It’s really why I came to where I am now in terms of, okay, I want to do a process that’s based on the academic evidence, not trying to talk somebody into something that they don’t necessarily want but I want them to buy for a big commission.
PW: Yeah, and also what happens is, many times, if you talk over somebody’s head or they’re just, “I don’t understand this at all,” they end up putty in your hands is really what—
I remember one manager actually kind of leading us that direction. I was like, “Well, this is really kind of deceitful.”
Now, the guy is no longer even in the business, which is interesting.
He used to draw these things. He’d draw a financial plan on the board in front of the class, right?
Now, a classroom full of financial advisors, right? He would draw, and it would be, “So what you do is you’ve got to take the interest off the real estate investment trust, and then you take that money and you buy a universal life policy.
“That kicks off a tax-free income into the future. Then what you’re going to do is you’re going to use these tax credits, and those tax credits on low income housing are actually going to help fund the life insurance purchase. Then you take—”
You’d sit there and go, “Calgon, take me away!” I don’t even know what the guy is saying after a while.
I was able to follow him, but unless you were really, really on top of it, you had a hard time following what he was saying.
Then he looked at us with eyes glazed over in the audience, and he would go, “So that’s exactly what I want you to do with your clients. You get them to that point, and then literally they realize how much they need you.”
I was like, “That’s really deceptive.”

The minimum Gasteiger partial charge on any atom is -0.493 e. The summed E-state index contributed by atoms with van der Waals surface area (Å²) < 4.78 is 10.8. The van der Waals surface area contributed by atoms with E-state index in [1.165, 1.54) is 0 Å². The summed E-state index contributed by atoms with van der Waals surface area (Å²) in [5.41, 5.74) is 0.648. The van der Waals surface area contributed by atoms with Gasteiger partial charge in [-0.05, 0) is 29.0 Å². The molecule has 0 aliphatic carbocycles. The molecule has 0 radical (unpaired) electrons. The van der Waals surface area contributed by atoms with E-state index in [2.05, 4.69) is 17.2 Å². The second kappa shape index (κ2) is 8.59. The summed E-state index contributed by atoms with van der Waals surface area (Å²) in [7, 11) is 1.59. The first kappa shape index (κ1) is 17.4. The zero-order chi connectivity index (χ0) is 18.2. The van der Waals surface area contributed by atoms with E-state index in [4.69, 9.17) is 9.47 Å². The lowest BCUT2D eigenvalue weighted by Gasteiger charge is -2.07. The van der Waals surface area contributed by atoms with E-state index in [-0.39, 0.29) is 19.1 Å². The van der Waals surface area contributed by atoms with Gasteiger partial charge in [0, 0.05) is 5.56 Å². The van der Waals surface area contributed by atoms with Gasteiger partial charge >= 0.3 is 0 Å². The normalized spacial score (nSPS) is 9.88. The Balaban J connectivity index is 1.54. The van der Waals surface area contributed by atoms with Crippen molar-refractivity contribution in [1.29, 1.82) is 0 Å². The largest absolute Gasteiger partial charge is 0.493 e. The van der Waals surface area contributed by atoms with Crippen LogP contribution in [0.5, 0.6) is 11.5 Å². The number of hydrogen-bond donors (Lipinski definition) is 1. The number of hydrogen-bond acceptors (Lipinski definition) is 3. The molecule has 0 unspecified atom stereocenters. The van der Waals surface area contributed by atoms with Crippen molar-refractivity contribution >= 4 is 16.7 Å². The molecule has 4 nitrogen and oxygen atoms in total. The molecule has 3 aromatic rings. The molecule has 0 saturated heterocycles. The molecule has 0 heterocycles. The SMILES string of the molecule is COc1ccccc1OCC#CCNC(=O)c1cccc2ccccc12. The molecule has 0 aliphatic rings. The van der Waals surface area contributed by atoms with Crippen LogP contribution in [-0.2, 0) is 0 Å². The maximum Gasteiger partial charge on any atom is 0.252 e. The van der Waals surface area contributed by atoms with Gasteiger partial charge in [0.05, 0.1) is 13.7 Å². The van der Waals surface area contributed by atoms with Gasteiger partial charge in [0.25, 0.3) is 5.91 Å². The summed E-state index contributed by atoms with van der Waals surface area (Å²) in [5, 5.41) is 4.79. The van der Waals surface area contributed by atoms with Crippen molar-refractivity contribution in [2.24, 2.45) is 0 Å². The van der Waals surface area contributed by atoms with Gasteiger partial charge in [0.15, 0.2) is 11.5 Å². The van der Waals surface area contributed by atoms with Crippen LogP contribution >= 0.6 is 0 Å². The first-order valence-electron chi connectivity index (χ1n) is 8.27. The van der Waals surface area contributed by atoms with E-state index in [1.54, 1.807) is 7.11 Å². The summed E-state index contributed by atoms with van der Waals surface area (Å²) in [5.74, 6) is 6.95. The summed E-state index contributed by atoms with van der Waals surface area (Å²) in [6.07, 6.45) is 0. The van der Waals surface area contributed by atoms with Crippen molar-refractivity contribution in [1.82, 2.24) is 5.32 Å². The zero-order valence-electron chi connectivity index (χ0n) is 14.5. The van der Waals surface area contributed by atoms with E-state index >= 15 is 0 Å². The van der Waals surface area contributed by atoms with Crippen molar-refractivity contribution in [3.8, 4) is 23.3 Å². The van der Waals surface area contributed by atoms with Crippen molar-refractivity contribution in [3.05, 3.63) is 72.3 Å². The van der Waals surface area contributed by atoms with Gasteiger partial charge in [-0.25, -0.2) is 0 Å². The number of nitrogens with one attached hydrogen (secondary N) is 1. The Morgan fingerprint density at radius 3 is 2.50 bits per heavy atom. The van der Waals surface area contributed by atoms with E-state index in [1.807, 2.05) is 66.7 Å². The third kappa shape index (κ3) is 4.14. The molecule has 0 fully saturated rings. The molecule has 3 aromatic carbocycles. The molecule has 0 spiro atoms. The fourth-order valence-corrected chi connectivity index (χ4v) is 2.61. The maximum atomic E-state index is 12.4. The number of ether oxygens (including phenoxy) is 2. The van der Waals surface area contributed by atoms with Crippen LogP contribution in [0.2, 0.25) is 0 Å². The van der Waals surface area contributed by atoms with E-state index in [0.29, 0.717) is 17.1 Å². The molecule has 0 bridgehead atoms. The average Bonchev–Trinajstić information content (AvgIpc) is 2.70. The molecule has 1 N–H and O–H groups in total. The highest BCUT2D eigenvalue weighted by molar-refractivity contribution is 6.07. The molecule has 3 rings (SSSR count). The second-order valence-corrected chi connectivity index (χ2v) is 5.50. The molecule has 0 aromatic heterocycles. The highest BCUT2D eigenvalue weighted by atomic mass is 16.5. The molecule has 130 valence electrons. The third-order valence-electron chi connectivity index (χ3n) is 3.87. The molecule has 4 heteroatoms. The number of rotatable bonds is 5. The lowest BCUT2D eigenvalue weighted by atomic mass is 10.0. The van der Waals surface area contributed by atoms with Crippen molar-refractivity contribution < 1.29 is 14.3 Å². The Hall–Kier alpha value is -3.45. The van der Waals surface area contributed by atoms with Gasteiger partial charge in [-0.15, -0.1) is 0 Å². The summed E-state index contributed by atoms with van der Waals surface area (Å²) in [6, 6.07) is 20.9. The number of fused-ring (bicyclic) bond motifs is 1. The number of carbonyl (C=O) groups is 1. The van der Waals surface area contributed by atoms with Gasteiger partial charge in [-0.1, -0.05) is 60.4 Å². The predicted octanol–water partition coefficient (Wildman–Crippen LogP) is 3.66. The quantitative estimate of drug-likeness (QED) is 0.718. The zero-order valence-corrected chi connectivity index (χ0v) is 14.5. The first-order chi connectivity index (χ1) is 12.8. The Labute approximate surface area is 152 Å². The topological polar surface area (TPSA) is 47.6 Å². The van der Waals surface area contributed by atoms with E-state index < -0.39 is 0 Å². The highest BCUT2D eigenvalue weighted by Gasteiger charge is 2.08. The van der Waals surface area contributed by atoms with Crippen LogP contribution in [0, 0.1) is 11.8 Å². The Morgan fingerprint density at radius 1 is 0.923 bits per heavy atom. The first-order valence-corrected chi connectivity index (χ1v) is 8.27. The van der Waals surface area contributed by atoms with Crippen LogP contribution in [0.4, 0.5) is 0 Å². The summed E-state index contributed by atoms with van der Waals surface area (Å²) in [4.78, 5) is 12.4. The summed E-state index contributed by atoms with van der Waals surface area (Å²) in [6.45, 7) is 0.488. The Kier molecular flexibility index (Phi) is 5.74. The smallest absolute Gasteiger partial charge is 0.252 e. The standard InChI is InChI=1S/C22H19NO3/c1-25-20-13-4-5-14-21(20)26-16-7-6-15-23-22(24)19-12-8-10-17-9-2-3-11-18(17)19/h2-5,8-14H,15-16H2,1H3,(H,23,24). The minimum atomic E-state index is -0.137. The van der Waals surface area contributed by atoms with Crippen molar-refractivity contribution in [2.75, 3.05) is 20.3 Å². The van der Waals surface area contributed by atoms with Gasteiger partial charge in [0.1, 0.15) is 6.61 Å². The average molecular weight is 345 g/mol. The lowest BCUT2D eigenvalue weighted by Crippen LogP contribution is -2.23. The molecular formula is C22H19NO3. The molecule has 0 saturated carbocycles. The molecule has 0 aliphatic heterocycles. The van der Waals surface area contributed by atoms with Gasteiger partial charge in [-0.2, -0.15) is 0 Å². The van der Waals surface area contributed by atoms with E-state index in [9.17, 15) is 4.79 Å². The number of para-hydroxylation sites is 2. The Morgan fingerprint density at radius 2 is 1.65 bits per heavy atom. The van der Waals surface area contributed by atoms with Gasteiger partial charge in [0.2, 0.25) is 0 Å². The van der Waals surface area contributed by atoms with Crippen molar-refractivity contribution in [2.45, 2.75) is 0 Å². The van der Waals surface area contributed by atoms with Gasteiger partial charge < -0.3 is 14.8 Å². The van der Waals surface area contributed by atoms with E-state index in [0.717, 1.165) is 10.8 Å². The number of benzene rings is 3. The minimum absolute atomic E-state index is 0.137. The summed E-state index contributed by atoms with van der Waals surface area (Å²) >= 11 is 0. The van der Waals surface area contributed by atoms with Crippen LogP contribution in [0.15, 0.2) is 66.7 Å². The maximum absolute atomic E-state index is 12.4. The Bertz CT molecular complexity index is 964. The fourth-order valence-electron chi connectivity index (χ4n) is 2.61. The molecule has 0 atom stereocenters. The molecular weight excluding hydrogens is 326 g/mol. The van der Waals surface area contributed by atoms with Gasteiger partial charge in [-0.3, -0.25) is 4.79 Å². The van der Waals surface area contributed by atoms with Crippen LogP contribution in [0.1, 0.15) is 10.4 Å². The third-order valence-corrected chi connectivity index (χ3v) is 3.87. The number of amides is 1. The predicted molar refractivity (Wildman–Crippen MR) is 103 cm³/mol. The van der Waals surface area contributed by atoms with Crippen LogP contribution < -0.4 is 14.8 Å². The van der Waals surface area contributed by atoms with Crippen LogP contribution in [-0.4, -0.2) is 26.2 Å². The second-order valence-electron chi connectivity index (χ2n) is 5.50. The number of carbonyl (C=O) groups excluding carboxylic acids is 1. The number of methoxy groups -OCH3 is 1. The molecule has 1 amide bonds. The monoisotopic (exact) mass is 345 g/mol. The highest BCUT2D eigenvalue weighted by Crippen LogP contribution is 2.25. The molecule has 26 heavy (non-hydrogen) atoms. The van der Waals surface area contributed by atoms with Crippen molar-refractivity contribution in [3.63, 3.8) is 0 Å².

Calculating Lump Sum Versus Monthly Payout
JW: Yeah. There was a sign where my dad used to hang out, and I’m sure people have seen this from other places and everything. But it said, “If you can’t dazzle them with brilliance, then you baffle them—”
PW: Baffle them with BS. Yeah.
JW: Exactly. Yeah.That explains a lot. It really does.
PW: It really does in life.
So with the pension world, what happens is this, and here’s the challenge right now. A lot of people are coming in and saying, “Hey, I’ve got this pension. Paul, Jim, here’s the payout on the pension, or they’re going to give me a lump sum. Which should I take?”
Now, there is no just blanket answer to that, because sometimes it does make sense to take the pension. There are typically calculations that we look at based on your life expectancy, your age, what the lump sum payout is, and those types of things.
But here’s one of the things that we do look at, is what are the pension payouts based on expected returns, internal expected returns?
So the complicated thing is this. Look at a person’s life expectancy and say, “Okay, this person has a 20-year life expectancy.”
So the present value of that calculation, which is what you put in the calculator—PV is present value—is what’s the initial amount? What’s the future amount?
Well, zero, because once you die, the pension’s gone. If you have a survivorship benefit, you’ve got to look at that and say, “Okay, what’s the survivorship benefit?”
It gets a little bit more complicated, but I’m just using a single life right now, just you.
Then what you do is say, “Okay, it’s going to pay off for 20 years. Present value is $100,000. Payout per year is $5,000, let’s say 20 years.”
I’m using that because it’s really simple. You’ll get the math in a second.
“What’s the internal rate of return?” $5,000, and then in essence, what you do is you think, “Oh, I’m getting just my money back,” right?
“20 years, and I’m going to get my money back,” which is $5,000 times 20 is $100,000.
Okay. Zero internal rate of return. Okay.
Now, typically there’s going to be a rate of return. What you do is you figure out what that is and you go, “Okay, does that look like a rate of return that might likely be beaten by something else that I might do with my money, number one?
“Number two, is there some utility to me, some benefit to me to have liquidity where I can access more money if I need it five years down the road, ten years down the road?” Because if I go and just take the pension, that’s just going to pay that $5,000 a year for 20 years.